Going Off the Grid

off the grid

Off the Grid: Inside the Movement for more Space, Less Government, and True Independence in Modern America

by Nick Rosen

Penguin Books (2010)

Book Review

Off the Grid is an exploration of the diverse permutations of the US off-the-grid movement. According to British journalist and documentary filmmaker Nick Rosen, living “off the grid” can have a variety of meanings. For some it means living self-sufficiently without the higher cost and carbon emissions of electric, gas, water and sewage connections. For others, it means living incommunicado without the daily intrusion of cellphones or email. In a few cases, involving political dissidents or those with criminal records, it means escaping the prying eyes of the surveillance society.

The movement includes liberal-leaning environmentalists, who Rosen describes as the “foot soldiers of the eco-revolution,” right wing civil libertarians and survivalists, the homeless and urban homesteaders who capture rainwater and produce their own electricity despite living within city limits.

In 2007, there were 300,000 off the grid households in the US. By 2010, the number had reached 520,000 and was growing by 10-15% annually.

Obama’s Smart Grid

Rosen is clearly a strong supporter – and part time practitioner – of off the grid living. He also strongly opposes Obama’s push to build a multibillion dollar “Smart Grid.”  With the latter, power companies use Smart Meters to continuously monitor users’ electricity consumption. Power companies (and Obama) are bending the truth when they claim a government subsidized smart grid is essential to respond to big growth in future electricity demand. Electricity demand is decreasing, due to the economic downturn and big improvements in efficiency.

The real reason power companies want Obama to build them a Smart Grid is to facilitate long distance trading in wholesale electricity. This is where they make their big money (Anyone remember Enron?).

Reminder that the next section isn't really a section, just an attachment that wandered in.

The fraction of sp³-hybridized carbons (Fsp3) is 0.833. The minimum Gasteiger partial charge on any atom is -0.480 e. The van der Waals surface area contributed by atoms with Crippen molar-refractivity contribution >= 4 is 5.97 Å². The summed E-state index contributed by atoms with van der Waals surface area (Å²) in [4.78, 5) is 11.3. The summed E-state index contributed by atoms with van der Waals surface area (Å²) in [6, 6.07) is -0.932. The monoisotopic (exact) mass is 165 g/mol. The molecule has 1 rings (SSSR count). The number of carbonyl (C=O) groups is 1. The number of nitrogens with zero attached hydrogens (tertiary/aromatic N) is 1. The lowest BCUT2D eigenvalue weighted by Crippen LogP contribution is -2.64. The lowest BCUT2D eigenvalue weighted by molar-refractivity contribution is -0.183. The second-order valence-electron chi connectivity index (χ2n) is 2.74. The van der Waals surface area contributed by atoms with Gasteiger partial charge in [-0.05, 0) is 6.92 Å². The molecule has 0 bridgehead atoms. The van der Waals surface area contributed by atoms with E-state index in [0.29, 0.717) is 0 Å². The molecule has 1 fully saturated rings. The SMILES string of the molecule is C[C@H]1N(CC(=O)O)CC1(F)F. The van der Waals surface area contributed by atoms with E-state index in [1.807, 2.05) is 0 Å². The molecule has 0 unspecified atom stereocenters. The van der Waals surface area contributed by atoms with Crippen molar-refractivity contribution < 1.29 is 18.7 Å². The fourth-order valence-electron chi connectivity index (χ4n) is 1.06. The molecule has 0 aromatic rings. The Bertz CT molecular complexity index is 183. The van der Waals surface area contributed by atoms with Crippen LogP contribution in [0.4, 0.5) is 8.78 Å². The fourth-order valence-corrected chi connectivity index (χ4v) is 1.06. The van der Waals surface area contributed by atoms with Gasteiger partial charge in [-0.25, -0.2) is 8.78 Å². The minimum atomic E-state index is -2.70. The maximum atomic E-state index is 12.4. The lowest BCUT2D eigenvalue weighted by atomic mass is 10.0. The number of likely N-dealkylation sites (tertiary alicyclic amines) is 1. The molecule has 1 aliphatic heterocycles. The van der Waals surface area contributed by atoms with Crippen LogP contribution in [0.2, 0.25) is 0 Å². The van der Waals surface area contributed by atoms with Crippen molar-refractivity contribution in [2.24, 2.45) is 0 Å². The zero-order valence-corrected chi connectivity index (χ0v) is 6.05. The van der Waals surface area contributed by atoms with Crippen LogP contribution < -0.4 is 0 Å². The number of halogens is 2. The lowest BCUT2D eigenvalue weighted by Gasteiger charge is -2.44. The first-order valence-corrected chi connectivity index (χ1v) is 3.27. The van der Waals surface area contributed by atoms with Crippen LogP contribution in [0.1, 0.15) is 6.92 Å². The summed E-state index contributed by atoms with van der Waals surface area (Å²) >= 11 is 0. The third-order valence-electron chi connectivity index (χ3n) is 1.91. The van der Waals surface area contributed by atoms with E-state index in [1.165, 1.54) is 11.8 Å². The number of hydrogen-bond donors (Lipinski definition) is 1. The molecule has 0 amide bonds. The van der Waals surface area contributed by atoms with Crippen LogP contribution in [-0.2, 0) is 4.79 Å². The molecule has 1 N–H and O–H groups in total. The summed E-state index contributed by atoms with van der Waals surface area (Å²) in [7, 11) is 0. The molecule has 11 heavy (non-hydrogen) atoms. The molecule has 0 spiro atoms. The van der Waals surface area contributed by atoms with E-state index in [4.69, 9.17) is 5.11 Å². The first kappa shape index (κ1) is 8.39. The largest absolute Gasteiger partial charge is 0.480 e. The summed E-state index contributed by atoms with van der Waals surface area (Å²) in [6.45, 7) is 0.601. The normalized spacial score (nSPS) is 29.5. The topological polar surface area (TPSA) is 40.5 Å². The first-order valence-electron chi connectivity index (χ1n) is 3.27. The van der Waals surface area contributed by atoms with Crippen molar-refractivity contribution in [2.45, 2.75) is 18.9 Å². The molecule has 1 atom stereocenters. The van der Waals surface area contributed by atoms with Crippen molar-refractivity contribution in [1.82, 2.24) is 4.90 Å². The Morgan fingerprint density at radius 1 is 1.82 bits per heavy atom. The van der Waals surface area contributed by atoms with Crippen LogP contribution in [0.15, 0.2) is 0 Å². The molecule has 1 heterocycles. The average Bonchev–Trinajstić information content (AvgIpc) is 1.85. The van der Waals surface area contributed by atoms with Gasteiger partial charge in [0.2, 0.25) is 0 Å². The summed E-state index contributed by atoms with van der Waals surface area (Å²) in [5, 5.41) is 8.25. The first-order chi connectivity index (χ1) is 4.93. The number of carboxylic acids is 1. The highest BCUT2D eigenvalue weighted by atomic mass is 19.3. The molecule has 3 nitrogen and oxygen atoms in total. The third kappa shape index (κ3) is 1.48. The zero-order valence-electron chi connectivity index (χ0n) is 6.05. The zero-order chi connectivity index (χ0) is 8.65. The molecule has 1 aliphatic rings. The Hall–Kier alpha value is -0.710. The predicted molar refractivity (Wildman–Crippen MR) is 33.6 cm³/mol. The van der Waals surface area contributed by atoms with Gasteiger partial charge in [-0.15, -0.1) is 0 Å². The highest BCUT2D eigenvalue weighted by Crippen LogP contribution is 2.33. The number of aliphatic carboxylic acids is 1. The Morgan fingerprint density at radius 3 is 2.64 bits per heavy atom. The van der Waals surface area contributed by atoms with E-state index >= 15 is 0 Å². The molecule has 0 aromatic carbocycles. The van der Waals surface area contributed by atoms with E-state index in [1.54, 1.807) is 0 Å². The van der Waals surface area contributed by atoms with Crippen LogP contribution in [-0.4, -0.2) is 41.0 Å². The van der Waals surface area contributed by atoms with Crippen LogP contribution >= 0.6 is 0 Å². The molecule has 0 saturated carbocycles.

The History of the Grid

The most interesting section of the book explores the historical development of the electrical grid. According to Rosen, it part of a deliberate scheme by Edison and GE (the company he founded) to increase electricity consumption. Both GE and Westinghouse launched massive propaganda campaigns to get people to sign up for the grid and purchase more electrical appliances to increase their consumption.

Although far less profitable for power companies, there’s no question that smaller, decentralized energy supply networks would have been more efficient* and cheaper for consumers.

Intentional Community

The bulk of the book focuses on groups and individuals who have created off-the-grid communities to recapture the social engagement that has disappeared from modern society. People who join them make an intentional decision to rely on one another, rather than technology, to meet their needs.

One prominent example includes the Earthship community architect Mike Reynolds started in New Mexico.  An Earthship is an ecologically sustainable home built out of used tires filled with earth or sand and other recycled items. Dennis Weaver’s documentary Garbage Warrior, celebrates Reynold’s creation of the Earthship concept. Another highlight is Rosen’s fascinating visit to an Amish old order Mennonite community in Kentucky.

Belittling 911 Truthers

One part of the book that really irritated me was the chapter belittling civil libertarians who decided to live off-the-grid after discovering the 9-11 attacks were an “inside job.” Rosen makes it appear as if people who reject the Bush administration version of the Twin Tower attacks (as I do) are mentally ill and deluded.